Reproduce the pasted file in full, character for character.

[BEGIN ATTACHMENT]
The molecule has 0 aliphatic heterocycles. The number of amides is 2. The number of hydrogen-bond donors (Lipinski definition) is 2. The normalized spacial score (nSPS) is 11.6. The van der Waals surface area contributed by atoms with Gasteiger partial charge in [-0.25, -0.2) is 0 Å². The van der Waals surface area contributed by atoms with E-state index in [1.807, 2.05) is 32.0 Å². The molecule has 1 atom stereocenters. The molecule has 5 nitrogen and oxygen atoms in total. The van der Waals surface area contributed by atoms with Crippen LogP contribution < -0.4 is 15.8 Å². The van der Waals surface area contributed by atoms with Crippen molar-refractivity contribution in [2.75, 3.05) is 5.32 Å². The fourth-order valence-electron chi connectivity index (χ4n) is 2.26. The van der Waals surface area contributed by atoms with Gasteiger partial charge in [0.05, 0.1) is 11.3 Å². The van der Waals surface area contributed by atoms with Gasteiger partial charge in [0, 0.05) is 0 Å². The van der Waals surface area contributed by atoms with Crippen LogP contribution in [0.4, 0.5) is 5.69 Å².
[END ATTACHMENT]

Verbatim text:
The molecule has 0 aliphatic heterocycles. The number of amides is 2. The number of hydrogen-bond donors (Lipinski definition) is 2. The normalized spacial score (nSPS) is 11.6. The van der Waals surface area contributed by atoms with Gasteiger partial charge in [-0.25, -0.2) is 0 Å². The van der Waals surface area contributed by atoms with E-state index in [1.807, 2.05) is 32.0 Å². The molecule has 1 atom stereocenters. The molecule has 5 nitrogen and oxygen atoms in total. The van der Waals surface area contributed by atoms with Crippen LogP contribution < -0.4 is 15.8 Å². The van der Waals surface area contributed by atoms with Crippen molar-refractivity contribution in [2.75, 3.05) is 5.32 Å². The fourth-order valence-electron chi connectivity index (χ4n) is 2.26. The van der Waals surface area contributed by atoms with Gasteiger partial charge in [0.05, 0.1) is 11.3 Å². The van der Waals surface area contributed by atoms with Gasteiger partial charge in [0, 0.05) is 0 Å². The van der Waals surface area contributed by atoms with Crippen LogP contribution in [0.4, 0.5) is 5.69 Å².